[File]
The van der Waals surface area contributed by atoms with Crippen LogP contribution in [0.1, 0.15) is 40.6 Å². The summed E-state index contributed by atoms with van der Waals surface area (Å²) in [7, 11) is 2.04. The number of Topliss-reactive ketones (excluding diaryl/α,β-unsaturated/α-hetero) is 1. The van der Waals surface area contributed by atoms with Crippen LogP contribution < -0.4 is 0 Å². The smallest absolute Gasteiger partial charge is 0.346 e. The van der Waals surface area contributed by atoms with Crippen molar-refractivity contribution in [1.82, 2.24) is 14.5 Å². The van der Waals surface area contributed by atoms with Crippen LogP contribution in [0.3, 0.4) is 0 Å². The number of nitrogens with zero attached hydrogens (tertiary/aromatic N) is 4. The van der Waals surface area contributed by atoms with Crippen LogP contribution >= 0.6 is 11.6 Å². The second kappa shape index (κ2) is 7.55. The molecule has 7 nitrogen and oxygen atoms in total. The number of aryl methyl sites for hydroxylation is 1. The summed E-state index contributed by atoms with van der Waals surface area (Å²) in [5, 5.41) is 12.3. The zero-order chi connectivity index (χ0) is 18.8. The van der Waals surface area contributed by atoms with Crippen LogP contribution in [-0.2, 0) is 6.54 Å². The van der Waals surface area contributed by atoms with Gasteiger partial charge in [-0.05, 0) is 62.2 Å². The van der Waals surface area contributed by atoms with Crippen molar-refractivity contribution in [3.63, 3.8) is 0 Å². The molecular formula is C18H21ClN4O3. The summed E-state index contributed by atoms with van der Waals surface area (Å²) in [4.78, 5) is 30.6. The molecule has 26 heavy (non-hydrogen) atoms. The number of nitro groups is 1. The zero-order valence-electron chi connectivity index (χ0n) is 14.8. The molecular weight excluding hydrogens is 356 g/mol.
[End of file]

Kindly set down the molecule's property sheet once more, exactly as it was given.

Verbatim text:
The van der Waals surface area contributed by atoms with Crippen LogP contribution in [0.1, 0.15) is 40.6 Å². The summed E-state index contributed by atoms with van der Waals surface area (Å²) in [7, 11) is 2.04. The number of Topliss-reactive ketones (excluding diaryl/α,β-unsaturated/α-hetero) is 1. The van der Waals surface area contributed by atoms with Crippen LogP contribution < -0.4 is 0 Å². The smallest absolute Gasteiger partial charge is 0.346 e. The van der Waals surface area contributed by atoms with Crippen molar-refractivity contribution in [1.82, 2.24) is 14.5 Å². The van der Waals surface area contributed by atoms with Crippen LogP contribution in [0.3, 0.4) is 0 Å². The number of nitrogens with zero attached hydrogens (tertiary/aromatic N) is 4. The van der Waals surface area contributed by atoms with Crippen LogP contribution >= 0.6 is 11.6 Å². The second kappa shape index (κ2) is 7.55. The molecule has 7 nitrogen and oxygen atoms in total. The number of aryl methyl sites for hydroxylation is 1. The summed E-state index contributed by atoms with van der Waals surface area (Å²) in [5, 5.41) is 12.3. The zero-order chi connectivity index (χ0) is 18.8. The van der Waals surface area contributed by atoms with Crippen LogP contribution in [-0.2, 0) is 6.54 Å². The van der Waals surface area contributed by atoms with Gasteiger partial charge in [-0.05, 0) is 62.2 Å². The van der Waals surface area contributed by atoms with Crippen molar-refractivity contribution in [3.63, 3.8) is 0 Å². The molecular formula is C18H21ClN4O3. The summed E-state index contributed by atoms with van der Waals surface area (Å²) in [4.78, 5) is 30.6. The molecule has 26 heavy (non-hydrogen) atoms. The number of nitro groups is 1. The zero-order valence-electron chi connectivity index (χ0n) is 14.8. The molecular weight excluding hydrogens is 356 g/mol.